After doing some tests, I realized that compiler’s ASan instrumentation cannot insert asan_load or asan_store state checks in the memory functions like memset, memmove and memcpy as they are written in assembly. So, I added manual checks using the library function named check_memory_region for both source and destination pointers.

ASan in romstage

Once I had ASan in ramstage working as expected, I started adding support for ASan to romstage.

It was challenging because of two reasons. First, even within the same architecture, the size of L1 cache varies across the platforms from 32KB in Braswell to 80KB in Ice Lake and thus we can’t enable ASan in romstage for all platforms by doing tests on a handful of devices. Second, the size of a cache is very small compared to RAM making it difficult to fit asan_shadow section in the limited memory.

Thankfully, the latter issue, to a large extent, was solved by our GCC patch which allowed us to append asan_shadow section to the region already occupied by the coreboot program and make efficient use of limited memory.

Now to resolve the first issue, I introduced a Kconfig option called HAVE_ASAN_IN_ROMSTAGE to denote if a particular platform supports ASan in romstage. This allowed us to enable ASan in romstage only for the platforms which have been tested.

Based on the hardware available with me and my mentor, I enabled ASan in romstage for Haswell and Apollo Lake platforms, apart from QEMU.

Project usage

Instructions for how to use ASan are included in ASan documentation. I’ll restate them with an example here.

Suppose there is a stack-out-of-bounds error in cbfs.c that we aren’t aware of. Let’s see if ASan can help us detect it.

int cbfs_boot_region_device(struct region_device *rdev)
	int stack_array[5], i;

	for (i = 10; i > 0; i--)
		stack_array[i] = i;

	return vboot_locate_cbfs(rdev) &&
	       fmap_locate_area_as_rdev("COREBOOT", rdev);

First, we have to enable ASan from the configuration menu. Just select Address sanitizer support from General setup menu. Now, build coreboot and run the image.

ASan will report the following error in the console log:

ASan: stack-out-of-bounds in 0x7f7432fd
Write of 4 bytes at addr 0x7f7c2ac8

Here 0x7f7432fd is the address of the last good instruction before the bad access. In coreboot, stages are relocated. So, we have to normalize this address to find the instruction which causes this error.

For this, let’s subtract the start address of the stage i.e. 0x7f72c000. The difference we get is 0x000172fd. As per our console log, this error happened in the ramstage. So, let’s look at the sections headers of ramstage from ramstage.debug.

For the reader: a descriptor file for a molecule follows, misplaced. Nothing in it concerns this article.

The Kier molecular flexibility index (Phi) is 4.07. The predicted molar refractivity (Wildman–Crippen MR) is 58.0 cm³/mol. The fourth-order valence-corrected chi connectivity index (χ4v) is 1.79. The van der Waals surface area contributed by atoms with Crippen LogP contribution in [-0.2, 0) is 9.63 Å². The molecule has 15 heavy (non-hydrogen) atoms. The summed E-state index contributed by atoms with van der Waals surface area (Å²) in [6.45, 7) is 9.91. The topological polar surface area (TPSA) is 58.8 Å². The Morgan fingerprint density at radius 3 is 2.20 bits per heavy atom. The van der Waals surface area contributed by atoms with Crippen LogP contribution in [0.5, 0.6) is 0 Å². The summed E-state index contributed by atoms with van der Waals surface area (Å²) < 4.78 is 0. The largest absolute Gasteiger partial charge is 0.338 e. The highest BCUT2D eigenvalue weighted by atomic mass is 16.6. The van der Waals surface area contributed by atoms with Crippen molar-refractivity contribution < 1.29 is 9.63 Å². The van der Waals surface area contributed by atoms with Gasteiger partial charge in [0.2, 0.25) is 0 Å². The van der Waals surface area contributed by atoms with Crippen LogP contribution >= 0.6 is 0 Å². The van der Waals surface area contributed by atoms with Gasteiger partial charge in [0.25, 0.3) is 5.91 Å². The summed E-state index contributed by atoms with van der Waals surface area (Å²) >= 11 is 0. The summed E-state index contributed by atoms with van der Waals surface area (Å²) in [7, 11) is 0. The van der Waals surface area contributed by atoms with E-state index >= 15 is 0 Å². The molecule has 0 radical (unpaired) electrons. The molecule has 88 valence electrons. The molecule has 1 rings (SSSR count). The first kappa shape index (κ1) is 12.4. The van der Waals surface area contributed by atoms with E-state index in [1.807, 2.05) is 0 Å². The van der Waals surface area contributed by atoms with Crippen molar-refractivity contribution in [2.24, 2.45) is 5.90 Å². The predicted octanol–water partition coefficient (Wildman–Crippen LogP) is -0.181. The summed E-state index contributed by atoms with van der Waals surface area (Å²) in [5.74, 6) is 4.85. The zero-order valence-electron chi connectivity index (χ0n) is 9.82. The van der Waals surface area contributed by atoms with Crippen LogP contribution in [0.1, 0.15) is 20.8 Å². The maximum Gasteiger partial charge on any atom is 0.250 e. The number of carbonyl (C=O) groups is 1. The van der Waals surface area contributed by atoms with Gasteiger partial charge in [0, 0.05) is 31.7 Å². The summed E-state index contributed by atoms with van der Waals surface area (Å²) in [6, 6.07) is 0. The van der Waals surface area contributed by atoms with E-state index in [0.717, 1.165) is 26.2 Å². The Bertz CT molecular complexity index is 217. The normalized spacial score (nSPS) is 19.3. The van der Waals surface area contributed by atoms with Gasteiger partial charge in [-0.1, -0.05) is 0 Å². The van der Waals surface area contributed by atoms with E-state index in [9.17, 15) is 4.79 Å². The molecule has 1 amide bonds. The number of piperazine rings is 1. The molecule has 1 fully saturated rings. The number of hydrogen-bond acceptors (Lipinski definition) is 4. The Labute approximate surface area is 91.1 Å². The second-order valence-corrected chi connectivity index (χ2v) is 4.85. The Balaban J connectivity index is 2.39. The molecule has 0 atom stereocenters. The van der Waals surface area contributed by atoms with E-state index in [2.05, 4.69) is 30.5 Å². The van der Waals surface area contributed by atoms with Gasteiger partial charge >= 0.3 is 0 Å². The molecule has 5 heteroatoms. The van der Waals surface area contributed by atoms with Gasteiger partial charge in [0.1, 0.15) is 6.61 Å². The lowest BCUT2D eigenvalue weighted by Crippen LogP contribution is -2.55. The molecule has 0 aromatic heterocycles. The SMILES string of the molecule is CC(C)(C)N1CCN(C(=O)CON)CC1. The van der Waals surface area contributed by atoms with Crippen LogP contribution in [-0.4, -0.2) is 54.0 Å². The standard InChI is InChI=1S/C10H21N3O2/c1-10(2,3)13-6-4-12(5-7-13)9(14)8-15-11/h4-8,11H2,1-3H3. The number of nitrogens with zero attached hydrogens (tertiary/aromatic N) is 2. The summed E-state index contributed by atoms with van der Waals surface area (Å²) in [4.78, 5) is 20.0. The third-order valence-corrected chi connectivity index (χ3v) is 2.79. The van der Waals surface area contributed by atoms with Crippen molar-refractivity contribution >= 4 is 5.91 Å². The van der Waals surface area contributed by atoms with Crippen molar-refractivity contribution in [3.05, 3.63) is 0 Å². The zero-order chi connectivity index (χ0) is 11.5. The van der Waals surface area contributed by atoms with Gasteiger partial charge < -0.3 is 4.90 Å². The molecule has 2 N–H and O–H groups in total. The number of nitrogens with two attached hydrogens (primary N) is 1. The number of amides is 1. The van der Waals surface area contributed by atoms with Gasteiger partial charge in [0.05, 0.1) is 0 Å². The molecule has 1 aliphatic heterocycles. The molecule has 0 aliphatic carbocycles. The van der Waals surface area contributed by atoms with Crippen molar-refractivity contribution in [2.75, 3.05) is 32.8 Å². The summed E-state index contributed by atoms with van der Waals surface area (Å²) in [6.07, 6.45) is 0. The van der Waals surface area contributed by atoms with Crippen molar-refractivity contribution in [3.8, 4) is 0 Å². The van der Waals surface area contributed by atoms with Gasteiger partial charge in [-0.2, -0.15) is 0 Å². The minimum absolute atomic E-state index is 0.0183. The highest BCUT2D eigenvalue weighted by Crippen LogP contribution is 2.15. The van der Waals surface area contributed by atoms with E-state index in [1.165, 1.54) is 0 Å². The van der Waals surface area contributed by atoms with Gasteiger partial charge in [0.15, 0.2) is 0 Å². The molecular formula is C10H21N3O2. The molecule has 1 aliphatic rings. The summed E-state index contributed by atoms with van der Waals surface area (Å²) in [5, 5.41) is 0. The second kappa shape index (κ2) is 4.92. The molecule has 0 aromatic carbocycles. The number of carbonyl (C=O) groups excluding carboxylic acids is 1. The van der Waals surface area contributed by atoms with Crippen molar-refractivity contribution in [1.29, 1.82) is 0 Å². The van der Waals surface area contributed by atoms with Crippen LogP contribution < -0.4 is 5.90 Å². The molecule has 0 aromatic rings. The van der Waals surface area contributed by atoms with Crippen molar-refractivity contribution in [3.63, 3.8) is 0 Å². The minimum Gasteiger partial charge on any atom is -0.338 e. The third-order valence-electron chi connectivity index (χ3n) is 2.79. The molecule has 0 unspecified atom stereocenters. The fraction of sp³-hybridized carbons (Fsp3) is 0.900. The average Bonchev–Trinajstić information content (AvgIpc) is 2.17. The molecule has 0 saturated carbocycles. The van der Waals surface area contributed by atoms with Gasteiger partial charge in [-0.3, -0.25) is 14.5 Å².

$ objdump -h build/cbfs/fallback/ramstage.debug

build/cbfs/fallback/ramstage.debug:     file format elf32-i386

Idx Name          Size      VMA       LMA       File off  Algn
  0 .text         00070b20  00e00000  00e00000  00001000  2**12
  1 .ctors        0000036c  00e70b20  00e70b20  00071b20  2**2
                  CONTENTS, ALLOC, LOAD, RELOC, DATA
  2 .data         0001c8f4  00e70e8c  00e70e8c  00071e8c  2**2
                  CONTENTS, ALLOC, LOAD, RELOC, DATA
  3 .bss          00012940  00e8d780  00e8d780  0008e780  2**7
  4 .heap         00004000  00ea00c0  00ea00c0  0008e780  2**0

Here the offset of the text segment is 0x00e00000. Let’s add this offset to the difference we calculated earlier. The resultant address is 0x00e172fd.

Next, we read the contents of the symbol table and search for a function having an address closest to 0x00e172fd.

 $ nm -n build/cbfs/fallback/ramstage.debug
00e17116 t _GLOBAL__sub_I_65535_1_gfx_get_init_done
00e17129 t tohex16
00e171db T cbfs_load_and_decompress
00e1729b T cbfs_boot_region_device
00e17387 T cbfs_boot_locate
00e1740d T cbfs_boot_map_with_leak
00e174ef T cbfs_boot_map_optionrom

The symbol having an address closest to 0x00e172fd is cbfs_boot_region_device and its address is 0x00e1729b. This is the function in which our memory bug is present.

Now, as we know the affected function, we read the assembly contents of cbfs_boot_region_device which is present in cbfs.o to find the faulty instruction.

 $ objdump -d build/ramstage/lib/cbfs.o
  51:   e8 fc ff ff ff          call   52 <cbfs_boot_region_device+0x52>
  56:   83 ec 0c                sub    $0xc,%esp
  59:   57                      push   %edi
  5a:   83 ef 04                sub    $0x4,%edi
  5d:   e8 fc ff ff ff          call   5e <cbfs_boot_region_device+0x5e>
  62:   83 c4 10                add    $0x10,%esp
  65:   89 5f 04                mov    %ebx,0x4(%edi)
  68:   4b                      dec    %ebx
  69:   75 eb                   jne    56 <cbfs_boot_region_device+0x56>

Let’s look for the last good instruction before the error happens. It would be the one present at the offset 62 (0x00e172fd0x00e1729b).

The instruction is add $0x10,%esp and it corresponds to for (i = 10; i > 0; i--) in our code. It means the very next instruction i.e. mov %ebx,0x4(%edi) is the one that causes the error. Now, if you look at C code of cbfs_boot_region_device() again, you’ll find that this instruction corresponds to stack_array[i] = i.

Voilà! we just caught the memory bug using ASan.

Future work